anymore), an off-the-shelf processor might be unable to run anything more
demanding than “hello world” until additional licenses have been purchased.
There was a time when a floating-point processor was an add-on unit;
perhaps we will find ourselves there again.

This business model is not new, of course; stories abound regarding early
mainframes that could be “upgraded” by altering a single jumper. Tesla
automobiles include a number of features, including basic capabilities like
use of the full capacity of the battery, that only work if an extra payment
is made; there is no
shortage of reports that the company will disable those features when one
of its cars is resold. Car manufacturers evidently want
to extend this idea
to, for example, requiring subscription payments to
enable heated seats. The heating elements exist in the seats regardless,
and the manufacturer sold them to the buyer, but the buyer still does not
really own them.

Rent-based business models have been spreading through the technology
industry for some time. Many of us no longer purchase and run our own
servers; we rent them from a cloud provider (and, to the tell the truth,
are often better off for it). Companies that are still in the proprietary
software business are finding the monthly subscription model more appealing than
simply selling software licenses. And, of course, there are dodgy
web sites out there demanding payments for access to their content.

But the problem seems worse for hardware that has been purchased, and which
the customer, on the theory that they own said hardware, may believe they
can rightly use to its fullest capability.
Our free software, which is supposed to enable that use, finds itself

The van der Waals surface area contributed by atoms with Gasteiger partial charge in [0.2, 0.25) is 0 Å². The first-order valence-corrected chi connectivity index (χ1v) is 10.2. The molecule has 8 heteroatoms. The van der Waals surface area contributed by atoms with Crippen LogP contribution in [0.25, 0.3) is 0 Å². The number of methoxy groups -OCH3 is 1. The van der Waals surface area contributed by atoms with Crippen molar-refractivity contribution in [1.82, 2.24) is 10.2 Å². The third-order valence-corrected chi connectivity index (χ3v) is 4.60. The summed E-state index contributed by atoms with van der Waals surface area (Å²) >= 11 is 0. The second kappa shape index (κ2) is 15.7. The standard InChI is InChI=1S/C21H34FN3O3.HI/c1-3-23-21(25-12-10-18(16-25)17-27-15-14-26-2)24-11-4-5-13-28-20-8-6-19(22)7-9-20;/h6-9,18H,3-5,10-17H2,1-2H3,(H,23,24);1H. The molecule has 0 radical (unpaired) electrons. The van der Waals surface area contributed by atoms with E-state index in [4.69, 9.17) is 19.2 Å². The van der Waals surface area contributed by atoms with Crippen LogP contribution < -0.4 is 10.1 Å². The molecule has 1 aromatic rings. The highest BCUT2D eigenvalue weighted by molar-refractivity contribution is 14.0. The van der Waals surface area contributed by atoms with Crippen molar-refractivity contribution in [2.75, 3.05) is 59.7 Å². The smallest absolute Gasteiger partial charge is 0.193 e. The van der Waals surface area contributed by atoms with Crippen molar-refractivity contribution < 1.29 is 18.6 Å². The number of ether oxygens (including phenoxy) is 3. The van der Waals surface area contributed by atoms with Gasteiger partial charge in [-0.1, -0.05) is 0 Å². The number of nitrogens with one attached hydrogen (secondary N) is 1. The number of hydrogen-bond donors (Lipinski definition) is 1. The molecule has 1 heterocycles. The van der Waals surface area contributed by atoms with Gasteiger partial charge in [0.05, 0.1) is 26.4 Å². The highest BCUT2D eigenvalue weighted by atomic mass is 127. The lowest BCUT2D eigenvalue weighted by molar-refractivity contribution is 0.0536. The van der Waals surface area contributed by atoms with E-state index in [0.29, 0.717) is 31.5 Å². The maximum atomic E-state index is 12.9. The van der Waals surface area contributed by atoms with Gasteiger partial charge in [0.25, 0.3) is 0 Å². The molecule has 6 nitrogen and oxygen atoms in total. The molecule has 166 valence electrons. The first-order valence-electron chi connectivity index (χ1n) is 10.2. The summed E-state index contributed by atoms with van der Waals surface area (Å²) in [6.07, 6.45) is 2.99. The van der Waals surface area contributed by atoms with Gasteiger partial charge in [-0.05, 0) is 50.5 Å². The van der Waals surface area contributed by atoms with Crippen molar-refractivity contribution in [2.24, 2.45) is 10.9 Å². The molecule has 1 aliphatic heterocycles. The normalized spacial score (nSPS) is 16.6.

relegated to asking the hardware for permission to use the available
features. It is a loss of control over our systems, yet another set of
secrets hidden away inside our computing hardware and protected by
anti-circumvention laws; if this approach is
commercially successful, we will surely see much more of it.

It is hard to see a way out of this situation that doesn’t involve making
hardware free in the same way that we have done with software. Maybe
someday it will be possible to order the fabrication of processors from
free designs and at least be able to hope that the result will be lacking
in deliberate antifeatures. But that is not the world we live in now, and
it’s not clear that we will get there anytime soon.

Meanwhile, SDSi is definitely coming to Linux; maintainer Hans de Goede has indicated
that this work is on track to be merged for 5.18. There are not a whole
lot of arguments that can be made against the acceptance of the SDSi
driver; it simply enables another piece of functionality packaged with
upcoming CPUs. The kernel community has not made a practice of judging
whether it likes the “features” provided by a specific peripheral before
accepting driver support, and it would be hard to justify starting now. So
the Linux kernel will play along with SDSi-enabled CPUs just fine; it will
be up to customers to decide whether they want to be as agreeable.

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These three are your greatest treasures.
Simple in actions and thoughts, you return to the source of being.
Patient with both friends and enemies,
you accord with the way things are.
Compassionate toward yourself,
you reconcile all beings in the world.”
― Lao Tzu, Tao Te Ching